Review: the Reggie by Saltwood Paddles
Saltwood Paddles, which launched in 2011, makes handcrafted paddles that blend the tradition of wood with high-tech carbon fiber and fiberglass. Aimed at performance paddlers who enjoy rough water and take their equipment seriously, Saltwood’s design show serious craftsmanship and occupy the upper part of the price range. The Reggie is the mid-sized blade between the larger Habit and the less aggressively-shaped Hustle. It’s designed to appeal to whitewater boaters and rough-water sea kayakers alike. The shafts are Sitka Spruce strengthened by a fiberglass sleeve and come in either straight or ergonomically bent shafts. Blade options include either fiberglass or carbon fiber and a choice of colors.
The Reggie excels at what it’s designed for: rough water, maneuvering and blending strokes by skilled paddlers. The large shaft gives a warm, full grip with indexing that gives a good feel for the blade’s orientation. The foam-core blades with thin edges plunge into the water to find green water very well, but still have the buoyancy in the central blade to pop out of the water easily. The shape leads to smooth blending strokes. The big blade may be tiring to smaller or less fit paddlers after a long day, but the Hustle, with it’s softer entry and slightly smaller blade, fits that niche.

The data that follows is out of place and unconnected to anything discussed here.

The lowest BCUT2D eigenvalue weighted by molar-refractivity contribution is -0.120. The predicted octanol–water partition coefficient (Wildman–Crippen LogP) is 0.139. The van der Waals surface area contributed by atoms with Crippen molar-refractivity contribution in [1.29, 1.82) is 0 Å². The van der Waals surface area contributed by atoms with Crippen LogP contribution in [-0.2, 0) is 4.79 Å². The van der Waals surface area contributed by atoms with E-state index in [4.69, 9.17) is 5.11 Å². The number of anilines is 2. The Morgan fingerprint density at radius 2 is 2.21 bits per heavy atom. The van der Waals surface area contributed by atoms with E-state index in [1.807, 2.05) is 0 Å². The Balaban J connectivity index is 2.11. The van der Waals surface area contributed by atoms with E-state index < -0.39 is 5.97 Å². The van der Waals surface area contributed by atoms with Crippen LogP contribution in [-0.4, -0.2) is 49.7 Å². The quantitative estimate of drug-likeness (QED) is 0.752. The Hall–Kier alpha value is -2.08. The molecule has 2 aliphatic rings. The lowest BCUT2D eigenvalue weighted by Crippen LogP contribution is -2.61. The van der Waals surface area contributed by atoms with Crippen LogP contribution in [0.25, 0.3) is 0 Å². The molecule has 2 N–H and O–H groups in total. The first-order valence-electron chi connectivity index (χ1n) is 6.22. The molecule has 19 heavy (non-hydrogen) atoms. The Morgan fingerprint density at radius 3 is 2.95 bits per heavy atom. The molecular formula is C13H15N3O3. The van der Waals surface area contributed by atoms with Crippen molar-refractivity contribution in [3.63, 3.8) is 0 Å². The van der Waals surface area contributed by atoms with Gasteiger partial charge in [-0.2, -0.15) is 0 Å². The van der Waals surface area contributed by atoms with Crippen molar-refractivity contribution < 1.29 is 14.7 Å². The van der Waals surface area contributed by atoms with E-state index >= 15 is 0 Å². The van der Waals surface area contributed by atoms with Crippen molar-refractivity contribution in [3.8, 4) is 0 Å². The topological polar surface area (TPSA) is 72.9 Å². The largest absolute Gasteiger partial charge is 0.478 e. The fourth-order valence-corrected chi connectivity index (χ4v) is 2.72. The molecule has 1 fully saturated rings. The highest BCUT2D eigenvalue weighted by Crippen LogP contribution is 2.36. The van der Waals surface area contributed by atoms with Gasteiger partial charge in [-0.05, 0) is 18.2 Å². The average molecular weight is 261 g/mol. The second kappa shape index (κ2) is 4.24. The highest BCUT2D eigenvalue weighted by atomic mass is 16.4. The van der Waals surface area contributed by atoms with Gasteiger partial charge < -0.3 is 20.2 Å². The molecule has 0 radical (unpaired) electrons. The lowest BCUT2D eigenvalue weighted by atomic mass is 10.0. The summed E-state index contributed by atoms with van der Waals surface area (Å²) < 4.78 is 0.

Design and Aesthetics ★★★★★
The combination of wood shaft and high-performance carbon-fiber blades has instant eye-appeal to both traditionalists who like the feel and workmanship of wood, and high-tech gearheads that like carbon fiber and foam-core performance. The wood shaft also adds some flex, which helps prevents overuse injuries. Designed by Richard Davis and Mike Robinson, two rough-water kayakers, the Reggie clearly craves a skilled paddler to make the most of its carefully thought out design.
The one-piece design and fiberglass-sheathed paddle shaft can stand up to heavy use. The fiberglass blades will hold up to impact better than the stiffer, more brittle, lighter, and spendier carbon-fiber blades. It’s not the most durable paddle on the market, but it’s quite solid and should stand up to long use if you’re not perpetually smashing into rocks.
At $345-450, these paddles are far from cheap. They’re aimed at the performance market, where they’ll see a lot of use by people who appreciate the subtle differences between designs. The Reggie might be overkill for the casual paddler, but if you’re going to be using a paddle often for a long time, you’ll get your money’s worth.
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